Mark Wampler has a great post at The Gregorian Institute blog. As another campaign approaches, instead of dusting off his works of contemporary Western or American political philosophy, he is opening the Summa Contra Gentiles as he assesses candidates.
Who would Aquinas vote for? Wampler doesn’t say. So I talked to one of our Thomists here about it.
Aquinas would have to be American to vote. Would he stick with Santorum, a fellow Italian American? Possibly. But Aquinas would apply the natural law to particular issues, not simply vote his ethnicity.
Aquinas would, however, look closely at electability, because he would put a high premium on ousting Obama, my Thomist said, “Because Obama has violated the highest principle, the ability to know and love God, religious freedom.”
What would he think of Mitt? Would he like that he switched his position on abortion?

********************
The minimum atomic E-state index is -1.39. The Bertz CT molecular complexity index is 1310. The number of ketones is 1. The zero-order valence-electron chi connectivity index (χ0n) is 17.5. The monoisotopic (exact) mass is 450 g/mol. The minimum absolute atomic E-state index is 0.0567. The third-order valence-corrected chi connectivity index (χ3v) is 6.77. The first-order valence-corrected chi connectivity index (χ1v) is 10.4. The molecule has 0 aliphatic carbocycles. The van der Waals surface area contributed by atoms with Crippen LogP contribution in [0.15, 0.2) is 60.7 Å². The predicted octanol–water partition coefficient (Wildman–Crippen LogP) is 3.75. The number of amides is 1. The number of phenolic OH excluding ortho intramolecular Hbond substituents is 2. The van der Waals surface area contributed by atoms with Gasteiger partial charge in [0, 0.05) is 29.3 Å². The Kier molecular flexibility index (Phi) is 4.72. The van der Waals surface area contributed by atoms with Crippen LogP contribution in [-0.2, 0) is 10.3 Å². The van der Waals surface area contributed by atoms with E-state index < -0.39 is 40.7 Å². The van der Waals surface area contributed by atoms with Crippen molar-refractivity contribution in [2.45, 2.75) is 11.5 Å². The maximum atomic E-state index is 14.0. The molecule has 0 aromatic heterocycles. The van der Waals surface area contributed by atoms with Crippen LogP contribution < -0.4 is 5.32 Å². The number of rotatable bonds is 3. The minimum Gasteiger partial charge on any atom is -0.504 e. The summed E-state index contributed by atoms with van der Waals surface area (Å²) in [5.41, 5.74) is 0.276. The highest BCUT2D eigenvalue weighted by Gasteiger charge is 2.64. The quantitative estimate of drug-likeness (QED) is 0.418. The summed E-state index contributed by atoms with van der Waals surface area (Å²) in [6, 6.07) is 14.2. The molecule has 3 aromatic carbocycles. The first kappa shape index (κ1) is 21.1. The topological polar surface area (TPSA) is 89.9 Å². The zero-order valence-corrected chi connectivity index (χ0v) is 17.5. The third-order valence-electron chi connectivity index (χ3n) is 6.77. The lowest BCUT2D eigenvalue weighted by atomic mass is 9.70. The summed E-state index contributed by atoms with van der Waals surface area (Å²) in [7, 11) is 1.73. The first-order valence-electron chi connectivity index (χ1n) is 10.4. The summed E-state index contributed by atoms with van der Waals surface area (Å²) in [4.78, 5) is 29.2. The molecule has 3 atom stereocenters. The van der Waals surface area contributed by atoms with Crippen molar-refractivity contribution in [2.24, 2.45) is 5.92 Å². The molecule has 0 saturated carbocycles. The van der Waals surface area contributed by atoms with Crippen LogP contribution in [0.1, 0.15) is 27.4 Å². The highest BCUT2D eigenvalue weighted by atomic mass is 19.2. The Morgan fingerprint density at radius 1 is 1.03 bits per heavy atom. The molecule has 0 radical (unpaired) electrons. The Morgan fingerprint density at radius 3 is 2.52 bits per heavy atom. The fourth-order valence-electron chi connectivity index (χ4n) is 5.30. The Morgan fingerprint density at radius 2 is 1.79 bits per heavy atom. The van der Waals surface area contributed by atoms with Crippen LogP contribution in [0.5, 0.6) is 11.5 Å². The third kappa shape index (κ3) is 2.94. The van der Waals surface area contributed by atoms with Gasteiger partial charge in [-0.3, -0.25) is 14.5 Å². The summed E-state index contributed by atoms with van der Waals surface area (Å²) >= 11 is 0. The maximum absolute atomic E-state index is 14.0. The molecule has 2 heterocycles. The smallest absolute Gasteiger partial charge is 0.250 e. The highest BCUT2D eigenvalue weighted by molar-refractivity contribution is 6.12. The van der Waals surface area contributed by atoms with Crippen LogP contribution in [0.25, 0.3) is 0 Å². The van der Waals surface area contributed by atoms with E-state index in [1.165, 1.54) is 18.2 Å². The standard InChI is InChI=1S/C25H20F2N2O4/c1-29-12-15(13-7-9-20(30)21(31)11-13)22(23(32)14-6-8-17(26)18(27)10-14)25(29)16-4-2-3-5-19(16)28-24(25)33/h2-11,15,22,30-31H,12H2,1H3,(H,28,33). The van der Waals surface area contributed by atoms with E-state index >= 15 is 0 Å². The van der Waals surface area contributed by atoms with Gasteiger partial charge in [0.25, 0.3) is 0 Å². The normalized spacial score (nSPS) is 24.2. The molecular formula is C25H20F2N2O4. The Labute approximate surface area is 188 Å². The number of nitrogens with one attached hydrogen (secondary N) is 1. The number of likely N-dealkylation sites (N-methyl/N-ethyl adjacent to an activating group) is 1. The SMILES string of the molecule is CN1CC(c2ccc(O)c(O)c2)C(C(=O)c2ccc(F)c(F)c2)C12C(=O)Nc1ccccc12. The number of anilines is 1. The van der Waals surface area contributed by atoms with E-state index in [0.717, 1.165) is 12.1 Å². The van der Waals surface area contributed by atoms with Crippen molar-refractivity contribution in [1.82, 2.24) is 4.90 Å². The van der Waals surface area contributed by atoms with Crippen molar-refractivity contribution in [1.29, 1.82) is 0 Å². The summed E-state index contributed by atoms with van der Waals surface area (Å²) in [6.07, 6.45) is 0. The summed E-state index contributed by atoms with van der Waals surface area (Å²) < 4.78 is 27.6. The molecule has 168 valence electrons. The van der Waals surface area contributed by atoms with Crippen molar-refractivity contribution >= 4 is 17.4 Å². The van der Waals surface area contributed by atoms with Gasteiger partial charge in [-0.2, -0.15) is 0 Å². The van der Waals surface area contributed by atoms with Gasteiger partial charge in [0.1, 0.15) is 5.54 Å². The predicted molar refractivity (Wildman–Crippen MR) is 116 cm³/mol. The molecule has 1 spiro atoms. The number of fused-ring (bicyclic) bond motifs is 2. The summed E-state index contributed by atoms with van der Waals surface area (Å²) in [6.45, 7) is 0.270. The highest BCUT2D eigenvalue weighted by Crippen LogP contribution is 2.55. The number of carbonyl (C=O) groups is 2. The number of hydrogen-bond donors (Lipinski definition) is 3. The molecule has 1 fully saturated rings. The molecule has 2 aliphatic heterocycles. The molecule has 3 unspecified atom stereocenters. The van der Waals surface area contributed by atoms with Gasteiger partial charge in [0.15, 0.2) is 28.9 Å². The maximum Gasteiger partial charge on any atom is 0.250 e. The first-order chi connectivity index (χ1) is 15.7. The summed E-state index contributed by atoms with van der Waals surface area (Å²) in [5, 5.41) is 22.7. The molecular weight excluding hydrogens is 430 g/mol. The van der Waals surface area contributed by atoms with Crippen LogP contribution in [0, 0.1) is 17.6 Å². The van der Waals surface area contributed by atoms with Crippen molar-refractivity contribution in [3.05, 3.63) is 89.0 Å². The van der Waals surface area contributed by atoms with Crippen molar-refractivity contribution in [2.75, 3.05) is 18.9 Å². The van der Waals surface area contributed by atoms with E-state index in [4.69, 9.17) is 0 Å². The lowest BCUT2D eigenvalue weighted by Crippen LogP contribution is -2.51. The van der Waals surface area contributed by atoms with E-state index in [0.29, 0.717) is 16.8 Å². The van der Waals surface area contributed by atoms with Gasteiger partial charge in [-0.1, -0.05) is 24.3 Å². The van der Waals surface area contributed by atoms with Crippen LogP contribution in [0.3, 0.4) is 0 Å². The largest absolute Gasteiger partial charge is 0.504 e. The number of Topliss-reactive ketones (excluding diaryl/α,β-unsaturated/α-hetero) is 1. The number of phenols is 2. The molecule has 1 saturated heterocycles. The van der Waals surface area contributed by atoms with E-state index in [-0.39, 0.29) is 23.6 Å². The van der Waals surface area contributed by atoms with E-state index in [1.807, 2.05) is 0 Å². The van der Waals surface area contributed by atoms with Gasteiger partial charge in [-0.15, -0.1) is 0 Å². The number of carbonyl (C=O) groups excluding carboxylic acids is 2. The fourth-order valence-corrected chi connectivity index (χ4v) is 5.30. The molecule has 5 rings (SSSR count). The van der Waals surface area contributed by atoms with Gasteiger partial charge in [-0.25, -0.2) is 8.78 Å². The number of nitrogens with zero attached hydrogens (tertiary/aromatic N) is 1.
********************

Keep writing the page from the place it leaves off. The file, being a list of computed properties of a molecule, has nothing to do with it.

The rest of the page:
Aquinas would look at the object of the act and the end, said my Thomist. If Romney switched positions on abortion issue because the pro-life position is true, then Aquinas would be be very supportive of that. If Mitt switched for purely political reasons, Aquinas would still find the object of Mitt’s act good, but not the end Mitt sought, personal gain through deception.
Would Aquinas like Gingrich’s lunar mission? Aquinas would ask “how does this help the common good?” and “Is it the best service to the common good?” and proceed from there.
At any rate, read Mark Wampler’s piece, “Looking for a Leader to Exercise the Office of the Wise Man.”
Tom Hoopes is writer in residence at Benedictine College in Atchison, Kan., where he teaches in the Journalism and Mass Communications department and edits the college’s Catholic identity speech digest, The Gregorian.